Members of provident and provident preservation funds on 1 March 2021 will receive vested rights on:

  • Their assets in those retirement fund(s) on 28 February 2021,
  • Any future growth on those retirement fund assets.

Any vested assets at retirement can be taken 100% in cash, but the balance (i.e. any contributions made to the provident fund from 1 March 2021 plus the growth thereon) will be subject to the rule that 2/3s of the benefit must be applied to purchase an annuity.

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Michael Haldane

Global & Local Investment Advisors

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Thank you Micheal, could you please explain the meaning of the last prosecutable item e.g.

“You are notified by Sars to pay an amount on another taxpayer’s behalf in settlement of tax debt and you fail to do so.”

The way it reads is that I may have to pay someone else’s tax that I don’t know!?

Dear Keminsky88

Thank you for making contact with us.

No, thankfully that is not the case. You will not be held responsible for paying another person/entity’s tax out of your pocket, but SARS may ask an individual or entity who has administrative control of another’s income or assets to deduct outstanding taxes from those funds. The most common example is the monthly tax (Pay As You Earn) that an employer is obliged to deduct from its employees and pay to SARS on a monthly basis.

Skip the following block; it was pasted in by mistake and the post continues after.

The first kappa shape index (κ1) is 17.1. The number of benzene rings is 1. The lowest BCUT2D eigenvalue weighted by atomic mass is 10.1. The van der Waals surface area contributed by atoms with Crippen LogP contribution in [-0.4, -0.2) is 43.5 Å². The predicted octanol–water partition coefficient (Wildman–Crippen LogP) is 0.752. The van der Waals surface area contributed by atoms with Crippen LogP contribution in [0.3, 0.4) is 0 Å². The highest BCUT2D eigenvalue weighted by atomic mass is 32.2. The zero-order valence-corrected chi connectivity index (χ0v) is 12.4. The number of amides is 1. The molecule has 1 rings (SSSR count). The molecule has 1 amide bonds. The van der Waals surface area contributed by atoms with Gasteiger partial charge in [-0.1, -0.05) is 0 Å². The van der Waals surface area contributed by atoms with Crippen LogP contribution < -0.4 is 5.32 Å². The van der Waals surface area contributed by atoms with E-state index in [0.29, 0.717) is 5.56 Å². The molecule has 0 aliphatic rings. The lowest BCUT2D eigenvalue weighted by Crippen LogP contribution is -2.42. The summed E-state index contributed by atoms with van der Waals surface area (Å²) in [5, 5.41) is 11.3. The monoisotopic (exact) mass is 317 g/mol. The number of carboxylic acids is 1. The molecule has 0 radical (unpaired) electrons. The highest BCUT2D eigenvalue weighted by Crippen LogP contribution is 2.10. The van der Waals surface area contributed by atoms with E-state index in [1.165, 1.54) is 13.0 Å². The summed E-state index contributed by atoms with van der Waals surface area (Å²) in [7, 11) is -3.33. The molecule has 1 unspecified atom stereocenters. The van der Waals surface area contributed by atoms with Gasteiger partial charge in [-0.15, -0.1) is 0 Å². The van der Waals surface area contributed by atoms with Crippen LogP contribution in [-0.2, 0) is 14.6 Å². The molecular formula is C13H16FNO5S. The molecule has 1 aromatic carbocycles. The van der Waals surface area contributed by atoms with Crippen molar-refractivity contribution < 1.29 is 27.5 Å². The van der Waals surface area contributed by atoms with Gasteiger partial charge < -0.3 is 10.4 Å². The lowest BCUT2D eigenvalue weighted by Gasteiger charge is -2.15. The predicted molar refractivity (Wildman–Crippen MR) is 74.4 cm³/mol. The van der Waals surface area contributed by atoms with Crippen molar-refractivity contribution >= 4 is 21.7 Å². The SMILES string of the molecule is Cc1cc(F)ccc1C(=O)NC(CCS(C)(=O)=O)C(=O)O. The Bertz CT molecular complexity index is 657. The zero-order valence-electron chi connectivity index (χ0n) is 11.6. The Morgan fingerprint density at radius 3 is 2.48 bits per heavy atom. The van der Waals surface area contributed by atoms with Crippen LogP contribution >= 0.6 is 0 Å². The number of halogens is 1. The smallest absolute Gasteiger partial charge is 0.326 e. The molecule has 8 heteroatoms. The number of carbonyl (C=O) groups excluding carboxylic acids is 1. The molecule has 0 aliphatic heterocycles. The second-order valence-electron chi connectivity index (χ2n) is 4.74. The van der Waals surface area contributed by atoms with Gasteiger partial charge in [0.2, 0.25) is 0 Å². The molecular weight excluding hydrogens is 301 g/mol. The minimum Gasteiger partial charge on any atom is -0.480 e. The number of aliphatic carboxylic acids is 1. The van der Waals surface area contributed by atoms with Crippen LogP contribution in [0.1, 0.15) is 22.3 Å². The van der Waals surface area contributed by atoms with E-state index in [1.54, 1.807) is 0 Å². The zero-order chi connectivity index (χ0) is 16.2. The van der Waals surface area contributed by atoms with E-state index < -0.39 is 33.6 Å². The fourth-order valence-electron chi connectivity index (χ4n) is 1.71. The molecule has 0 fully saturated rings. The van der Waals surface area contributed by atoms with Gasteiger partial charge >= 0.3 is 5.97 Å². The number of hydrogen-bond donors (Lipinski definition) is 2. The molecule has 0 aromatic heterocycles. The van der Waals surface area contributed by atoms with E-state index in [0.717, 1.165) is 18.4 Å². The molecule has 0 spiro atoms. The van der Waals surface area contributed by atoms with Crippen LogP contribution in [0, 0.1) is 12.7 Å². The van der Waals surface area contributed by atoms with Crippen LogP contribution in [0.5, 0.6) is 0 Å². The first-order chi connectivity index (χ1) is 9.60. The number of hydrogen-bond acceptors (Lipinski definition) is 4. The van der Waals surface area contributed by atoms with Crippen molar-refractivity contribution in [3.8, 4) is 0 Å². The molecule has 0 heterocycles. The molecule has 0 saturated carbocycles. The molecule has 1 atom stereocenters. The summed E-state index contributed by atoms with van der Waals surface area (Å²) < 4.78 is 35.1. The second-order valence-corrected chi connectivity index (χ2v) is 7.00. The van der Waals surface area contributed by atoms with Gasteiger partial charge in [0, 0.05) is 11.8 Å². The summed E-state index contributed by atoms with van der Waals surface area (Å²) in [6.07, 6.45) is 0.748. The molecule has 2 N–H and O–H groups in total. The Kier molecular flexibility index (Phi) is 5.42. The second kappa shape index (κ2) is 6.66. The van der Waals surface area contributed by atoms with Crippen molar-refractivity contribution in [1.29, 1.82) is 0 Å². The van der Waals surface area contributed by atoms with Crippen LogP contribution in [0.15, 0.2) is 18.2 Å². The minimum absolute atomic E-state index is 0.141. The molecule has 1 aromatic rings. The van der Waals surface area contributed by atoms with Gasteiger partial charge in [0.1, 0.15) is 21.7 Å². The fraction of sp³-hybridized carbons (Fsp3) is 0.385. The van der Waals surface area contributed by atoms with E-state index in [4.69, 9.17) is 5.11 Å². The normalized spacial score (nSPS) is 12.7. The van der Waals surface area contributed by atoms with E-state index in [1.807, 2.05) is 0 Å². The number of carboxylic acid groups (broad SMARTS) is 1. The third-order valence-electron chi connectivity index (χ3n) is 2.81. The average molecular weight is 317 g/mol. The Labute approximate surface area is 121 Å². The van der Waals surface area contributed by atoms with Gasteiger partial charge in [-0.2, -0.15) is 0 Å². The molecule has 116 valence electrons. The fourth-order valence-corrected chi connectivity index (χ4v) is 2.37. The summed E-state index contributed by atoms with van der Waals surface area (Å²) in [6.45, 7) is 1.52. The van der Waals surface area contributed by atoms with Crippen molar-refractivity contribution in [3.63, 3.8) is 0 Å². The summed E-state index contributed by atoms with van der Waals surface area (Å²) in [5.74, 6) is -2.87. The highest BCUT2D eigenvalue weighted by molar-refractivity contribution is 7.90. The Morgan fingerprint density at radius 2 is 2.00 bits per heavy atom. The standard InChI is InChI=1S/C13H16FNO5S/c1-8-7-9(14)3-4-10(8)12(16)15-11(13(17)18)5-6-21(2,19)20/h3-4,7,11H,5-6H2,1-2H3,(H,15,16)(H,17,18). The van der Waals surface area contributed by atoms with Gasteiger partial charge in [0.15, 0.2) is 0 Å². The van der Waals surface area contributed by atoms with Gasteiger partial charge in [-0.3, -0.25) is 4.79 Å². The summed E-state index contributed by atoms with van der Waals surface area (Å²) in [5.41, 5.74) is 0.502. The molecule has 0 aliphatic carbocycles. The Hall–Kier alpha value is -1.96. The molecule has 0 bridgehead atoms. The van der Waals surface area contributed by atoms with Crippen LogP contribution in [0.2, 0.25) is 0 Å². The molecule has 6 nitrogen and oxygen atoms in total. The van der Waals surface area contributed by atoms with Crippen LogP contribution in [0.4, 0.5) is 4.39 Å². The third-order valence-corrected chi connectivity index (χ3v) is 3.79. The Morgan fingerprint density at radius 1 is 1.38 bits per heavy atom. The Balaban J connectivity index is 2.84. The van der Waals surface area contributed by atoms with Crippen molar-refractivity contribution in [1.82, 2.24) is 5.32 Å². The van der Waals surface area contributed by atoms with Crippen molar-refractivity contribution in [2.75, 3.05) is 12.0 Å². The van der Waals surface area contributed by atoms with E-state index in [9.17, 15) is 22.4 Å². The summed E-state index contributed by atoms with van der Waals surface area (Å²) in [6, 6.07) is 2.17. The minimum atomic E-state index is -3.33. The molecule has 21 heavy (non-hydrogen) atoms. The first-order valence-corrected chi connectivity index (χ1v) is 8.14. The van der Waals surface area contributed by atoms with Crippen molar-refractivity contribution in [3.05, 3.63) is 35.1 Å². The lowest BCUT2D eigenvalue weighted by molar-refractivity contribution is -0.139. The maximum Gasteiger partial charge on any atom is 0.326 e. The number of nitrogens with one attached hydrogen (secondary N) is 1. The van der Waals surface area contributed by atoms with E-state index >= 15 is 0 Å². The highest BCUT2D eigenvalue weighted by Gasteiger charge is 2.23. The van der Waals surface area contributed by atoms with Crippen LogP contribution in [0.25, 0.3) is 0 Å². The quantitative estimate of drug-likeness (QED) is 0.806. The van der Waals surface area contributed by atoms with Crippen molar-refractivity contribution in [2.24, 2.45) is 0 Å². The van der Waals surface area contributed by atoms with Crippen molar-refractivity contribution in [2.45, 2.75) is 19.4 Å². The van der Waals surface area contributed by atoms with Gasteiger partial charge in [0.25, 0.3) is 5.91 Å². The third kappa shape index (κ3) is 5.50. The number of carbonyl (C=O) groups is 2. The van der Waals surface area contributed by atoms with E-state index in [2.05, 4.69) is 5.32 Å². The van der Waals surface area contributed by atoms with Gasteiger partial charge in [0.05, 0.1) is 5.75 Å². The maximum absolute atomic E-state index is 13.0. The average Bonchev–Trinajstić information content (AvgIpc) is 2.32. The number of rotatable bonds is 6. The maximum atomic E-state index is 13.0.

Another example is an IT88 directive issued to an employer to deduct outstanding taxes (over and above the normal Pay-As-You-Earn tax on salaries) from an employee’s income. The directive may specify a recurring monthly amount to be deducted, or alternatively an ad-hoc lump sum. Directives for lump sum deductions are more common when an employee leaves his/her employer and a directive is issued by SARS that a specific amount of tax must be deducted prior to the employee receiving any benefits from his or her company retirement fund. A similar directive can also be issued to a financial institution for outstanding taxes to be deducted from an individual’s benefit due from his preservation fund or retirement annuity at withdrawal or retirement from these products. It is important to note that there are tax implications at retirement or withdrawal from your retirement benefits in any case. The tax directive that we are talking about in this discussion, is for outstanding tax over and above this. These directives will be issued when a person or entity has neglected to pay tax that was due in the past.

SARS may instruct your bank to deduct amounts due from your bank account(s) or if you have discretionary investments with a financial institution, that institution may be instructed to deduct a particular amount of tax due from your investment and pay it across to SARS. There are strict parameters that SARS need to comply with before they are allowed to issue such a directive, but once the directive has been issued, the recipient must facilitate the payment of the particular amount to SARS.

These directives are not new to our tax environment. It is purely the consequences of not following them that has now been made more severe. It has always been a requirement that an employer must deduct PAYE, etc., but previously the onus was on SARS to prove that anyone that did not follow a particular directive or a standard tax rule, acted wilfully or negligently before that person could be prosecuted. Now, guilt is immediately assumed the moment anyone that was supposed to pay tax on another’s behalf, neglected to do so.

We hope the above clarifies the matter.

Kind Regards,

The team at Global & Local.

End of comments.